General Hieu then spoke about pacification. He commented that military operations are relatively straightforward and easy for a military man to comprehend. Pacification, on the other hand, is complex. Citing General Tri's recent guidance, he said that the 5th Division should move away from the pacified areas, leaving these to RF/PF forces to secure. He drew an analogy of thrusting one's fist into a fish bowl; the fish move away, and stay away as long as the arm is in the fish bowl; however, as soon as the fist is withdrawn, the fish return to that spot. He said that the same thing can happen with regard to VC in populated areas, i.e., when ARVN and US forces move away, the VC tend to return. He has spoken to all of the district chiefs in his AO, as well as to many village chiefs, and many are uneasy at the prospect of ARVN and US forces moving away from the populated areas. In his view, Binh Duong Province has sufficient RF/PF forces, but these forces require further improvement in combat effectiveness, and need the reassurance of support from nearby US and ARVN forces in order to keep out the VC and maintain security for the populace. Therefore, he indicated that he feels an obligation to over watch these territorial forces and to assist and support them as much as possible. I assured him that we shared this view. However, he considers this a most difficult problem, particularly in light of General Tri's guidance.
In a digression, he spoke about the generally narrow views which many district chiefs hold. Their concern, he said, is primarily about their pacification statistics, and they look at military activities only insofar as these will assist their statistical picture. General Hieu stressed, however, the desirability of battalion commanders (ARVN and US) coordinating daily operations with the chiefs of the districts in which their forces are operating -- as I pointed out is now being done in the Phu Hoa District.
General Hieu then talked about how to improve the coordination of both the military and political effort against the enemy. He commented that the regimental/brigade commanders are the ones who have sufficiently broad focus and the resources to plan, coordinate, and carry out major operations. Similarly, he regards the previous chiefs and sector commanders as having sufficiently broad responsibilities to view the situation beyond narrow district limits. Therefore, he announced that he is instructing his regimental commanders to meet daily with the provincial sector commanders in their area, as well as with the US brigade commanders for the purpose of planning and supervising the execution of military operations against the enemy, as well as those in support of pacification. In addition, he intends to suggest to the Bind Duong Province Chief that he conduct weekly coordination conferences aimed at the problems of military support for pacification. He envisions that his regimental commanders and the US brigade commanders who operate in Binh Duong Province, as well as the appropriate district chiefs and battalion commanders, would participate in the weekly provincial meetings. He hopes that such conferences would stress (among other things) the support and assistance required for RF/PF forces. I assured General Hieu that this concept of coordination was completely in accord with ours, and that we would cooperate completely.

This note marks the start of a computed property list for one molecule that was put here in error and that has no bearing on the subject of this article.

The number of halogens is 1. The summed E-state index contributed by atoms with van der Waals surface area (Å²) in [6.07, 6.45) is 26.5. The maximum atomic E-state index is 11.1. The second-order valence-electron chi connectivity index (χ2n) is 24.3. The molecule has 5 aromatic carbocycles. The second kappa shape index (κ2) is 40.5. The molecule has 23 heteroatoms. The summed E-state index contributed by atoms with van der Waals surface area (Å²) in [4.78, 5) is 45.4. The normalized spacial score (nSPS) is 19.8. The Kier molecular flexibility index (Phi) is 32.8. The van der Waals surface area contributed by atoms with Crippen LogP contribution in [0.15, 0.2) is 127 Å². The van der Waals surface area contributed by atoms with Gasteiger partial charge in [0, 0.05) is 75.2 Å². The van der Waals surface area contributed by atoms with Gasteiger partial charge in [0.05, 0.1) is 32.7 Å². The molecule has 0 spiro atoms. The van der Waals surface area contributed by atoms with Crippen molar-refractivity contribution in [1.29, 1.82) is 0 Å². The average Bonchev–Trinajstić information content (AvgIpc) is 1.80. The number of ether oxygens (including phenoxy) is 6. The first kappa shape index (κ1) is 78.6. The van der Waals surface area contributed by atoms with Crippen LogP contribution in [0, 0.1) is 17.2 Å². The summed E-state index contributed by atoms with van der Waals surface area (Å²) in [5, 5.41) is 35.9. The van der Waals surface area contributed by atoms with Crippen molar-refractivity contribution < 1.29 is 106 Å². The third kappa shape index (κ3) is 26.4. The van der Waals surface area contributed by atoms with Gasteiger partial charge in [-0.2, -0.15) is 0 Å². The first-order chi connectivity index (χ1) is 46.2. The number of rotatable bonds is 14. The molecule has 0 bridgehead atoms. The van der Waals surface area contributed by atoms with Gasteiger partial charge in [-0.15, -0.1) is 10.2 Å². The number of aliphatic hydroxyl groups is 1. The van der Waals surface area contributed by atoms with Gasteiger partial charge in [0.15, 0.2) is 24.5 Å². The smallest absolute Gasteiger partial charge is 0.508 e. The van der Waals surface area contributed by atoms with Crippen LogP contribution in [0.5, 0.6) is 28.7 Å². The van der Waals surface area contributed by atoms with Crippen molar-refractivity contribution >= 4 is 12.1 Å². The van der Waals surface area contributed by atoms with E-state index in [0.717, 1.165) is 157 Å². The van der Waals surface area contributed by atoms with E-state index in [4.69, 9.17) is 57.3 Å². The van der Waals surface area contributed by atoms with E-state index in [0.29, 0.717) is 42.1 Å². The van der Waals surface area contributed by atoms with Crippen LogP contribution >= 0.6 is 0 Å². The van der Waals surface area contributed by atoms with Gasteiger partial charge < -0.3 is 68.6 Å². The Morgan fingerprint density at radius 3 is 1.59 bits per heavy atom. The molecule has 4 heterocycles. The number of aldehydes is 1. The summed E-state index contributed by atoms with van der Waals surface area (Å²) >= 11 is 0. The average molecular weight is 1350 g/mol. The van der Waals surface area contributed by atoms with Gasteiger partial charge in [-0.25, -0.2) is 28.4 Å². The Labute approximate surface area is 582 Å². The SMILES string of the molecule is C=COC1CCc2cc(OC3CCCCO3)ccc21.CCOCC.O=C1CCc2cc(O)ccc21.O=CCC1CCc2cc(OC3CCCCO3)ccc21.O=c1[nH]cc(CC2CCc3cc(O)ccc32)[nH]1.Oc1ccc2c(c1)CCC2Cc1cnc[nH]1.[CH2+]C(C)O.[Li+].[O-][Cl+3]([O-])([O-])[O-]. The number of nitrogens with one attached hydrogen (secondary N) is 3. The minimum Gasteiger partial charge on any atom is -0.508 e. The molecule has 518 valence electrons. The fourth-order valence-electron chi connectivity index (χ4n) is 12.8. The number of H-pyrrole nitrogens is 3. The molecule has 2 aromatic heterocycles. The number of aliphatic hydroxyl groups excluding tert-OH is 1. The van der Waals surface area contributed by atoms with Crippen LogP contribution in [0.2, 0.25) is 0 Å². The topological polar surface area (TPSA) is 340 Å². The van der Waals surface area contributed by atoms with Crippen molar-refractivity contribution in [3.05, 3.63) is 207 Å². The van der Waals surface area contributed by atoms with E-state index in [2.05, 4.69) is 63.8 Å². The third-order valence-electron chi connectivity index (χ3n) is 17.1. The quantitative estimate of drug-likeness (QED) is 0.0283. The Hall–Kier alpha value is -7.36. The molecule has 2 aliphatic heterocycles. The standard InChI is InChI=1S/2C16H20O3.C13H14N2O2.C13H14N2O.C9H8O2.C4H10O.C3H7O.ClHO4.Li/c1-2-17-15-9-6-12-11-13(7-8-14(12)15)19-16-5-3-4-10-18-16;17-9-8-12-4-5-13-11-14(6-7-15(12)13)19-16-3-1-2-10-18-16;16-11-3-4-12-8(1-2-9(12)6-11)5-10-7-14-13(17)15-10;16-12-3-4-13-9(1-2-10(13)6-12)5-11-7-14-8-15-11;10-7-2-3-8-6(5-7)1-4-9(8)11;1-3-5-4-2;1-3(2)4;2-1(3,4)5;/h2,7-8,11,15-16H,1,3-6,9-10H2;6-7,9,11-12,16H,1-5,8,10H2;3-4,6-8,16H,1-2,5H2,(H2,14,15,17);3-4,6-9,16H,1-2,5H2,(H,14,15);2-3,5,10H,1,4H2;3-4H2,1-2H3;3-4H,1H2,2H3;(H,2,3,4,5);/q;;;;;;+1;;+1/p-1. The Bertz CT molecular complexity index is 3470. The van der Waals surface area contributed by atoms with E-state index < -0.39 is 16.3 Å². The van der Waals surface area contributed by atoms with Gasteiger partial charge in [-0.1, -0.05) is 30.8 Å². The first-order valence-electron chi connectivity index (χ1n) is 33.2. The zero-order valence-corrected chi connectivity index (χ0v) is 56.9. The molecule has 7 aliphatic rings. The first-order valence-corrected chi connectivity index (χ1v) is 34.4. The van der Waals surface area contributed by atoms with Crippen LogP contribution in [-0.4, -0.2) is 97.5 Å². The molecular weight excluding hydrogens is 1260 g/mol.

In summary, in order to allow the Regional Forces and Popular Forces to perform well in the pacification and development program, General Hieu promoted close coordination between units of regular forces and units of Regional Forces and Popular Forces in ordering regimental commanders and battalion commanders to hold weekly meetings with province and district chiefs in their operational areas; he also insisted that regular army units lend unwavering support to units of Regional Forces and Popular Forces when needed.
Furthermore, General Hieu set out the same action concept to units of Regional Forces and Popular Forces as to regular army combat units of 5th Division:
Our Division mission is to search and destroy the enemy. Each unit will be assigned an objective and must make efforts days and nights to destroy that objective. Sectors can also apply this concept to RF and PF units. If we all apply this concept of search and destroy the enemy, we will be able to annihilate all enemy forces within a short time.